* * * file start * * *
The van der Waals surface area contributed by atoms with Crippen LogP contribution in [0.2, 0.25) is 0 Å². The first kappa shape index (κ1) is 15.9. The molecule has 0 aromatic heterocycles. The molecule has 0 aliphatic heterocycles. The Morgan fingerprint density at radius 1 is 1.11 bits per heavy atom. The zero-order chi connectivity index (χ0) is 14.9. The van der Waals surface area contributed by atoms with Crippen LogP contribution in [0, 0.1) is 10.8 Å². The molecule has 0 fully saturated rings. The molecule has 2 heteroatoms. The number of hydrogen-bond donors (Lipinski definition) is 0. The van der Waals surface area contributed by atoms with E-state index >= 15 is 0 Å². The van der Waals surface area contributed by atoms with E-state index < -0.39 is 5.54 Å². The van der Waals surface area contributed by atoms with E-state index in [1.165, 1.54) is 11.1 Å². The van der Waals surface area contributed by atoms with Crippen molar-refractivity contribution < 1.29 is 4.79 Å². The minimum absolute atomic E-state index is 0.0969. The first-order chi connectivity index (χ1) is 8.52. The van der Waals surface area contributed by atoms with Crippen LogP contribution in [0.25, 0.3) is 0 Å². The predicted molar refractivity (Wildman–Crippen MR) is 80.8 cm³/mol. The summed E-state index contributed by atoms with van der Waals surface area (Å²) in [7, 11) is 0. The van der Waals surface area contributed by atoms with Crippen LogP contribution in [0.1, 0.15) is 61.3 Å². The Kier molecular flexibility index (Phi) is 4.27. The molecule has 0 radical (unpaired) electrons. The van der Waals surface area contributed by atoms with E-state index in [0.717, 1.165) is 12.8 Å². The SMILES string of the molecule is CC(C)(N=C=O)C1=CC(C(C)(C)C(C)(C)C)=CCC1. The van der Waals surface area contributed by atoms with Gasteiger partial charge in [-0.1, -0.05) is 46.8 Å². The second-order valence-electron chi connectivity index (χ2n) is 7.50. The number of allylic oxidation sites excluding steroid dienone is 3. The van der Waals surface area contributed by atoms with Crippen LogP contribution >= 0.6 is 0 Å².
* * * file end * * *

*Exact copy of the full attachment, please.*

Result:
The van der Waals surface area contributed by atoms with Crippen LogP contribution in [0.2, 0.25) is 0 Å². The first kappa shape index (κ1) is 15.9. The molecule has 0 aromatic heterocycles. The molecule has 0 aliphatic heterocycles. The Morgan fingerprint density at radius 1 is 1.11 bits per heavy atom. The zero-order chi connectivity index (χ0) is 14.9. The van der Waals surface area contributed by atoms with Crippen LogP contribution in [0, 0.1) is 10.8 Å². The molecule has 0 fully saturated rings. The molecule has 2 heteroatoms. The number of hydrogen-bond donors (Lipinski definition) is 0. The van der Waals surface area contributed by atoms with E-state index >= 15 is 0 Å². The van der Waals surface area contributed by atoms with E-state index < -0.39 is 5.54 Å². The van der Waals surface area contributed by atoms with E-state index in [1.165, 1.54) is 11.1 Å². The van der Waals surface area contributed by atoms with Crippen molar-refractivity contribution < 1.29 is 4.79 Å². The minimum absolute atomic E-state index is 0.0969. The first-order chi connectivity index (χ1) is 8.52. The van der Waals surface area contributed by atoms with Crippen LogP contribution in [0.25, 0.3) is 0 Å². The predicted molar refractivity (Wildman–Crippen MR) is 80.8 cm³/mol. The summed E-state index contributed by atoms with van der Waals surface area (Å²) in [7, 11) is 0. The van der Waals surface area contributed by atoms with Crippen LogP contribution in [0.1, 0.15) is 61.3 Å². The Kier molecular flexibility index (Phi) is 4.27. The molecule has 0 radical (unpaired) electrons. The van der Waals surface area contributed by atoms with E-state index in [0.717, 1.165) is 12.8 Å². The SMILES string of the molecule is CC(C)(N=C=O)C1=CC(C(C)(C)C(C)(C)C)=CCC1. The van der Waals surface area contributed by atoms with Gasteiger partial charge in [-0.1, -0.05) is 46.8 Å². The second-order valence-electron chi connectivity index (χ2n) is 7.50. The number of allylic oxidation sites excluding steroid dienone is 3. The van der Waals surface area contributed by atoms with Crippen LogP contribution >= 0.6 is 0 Å².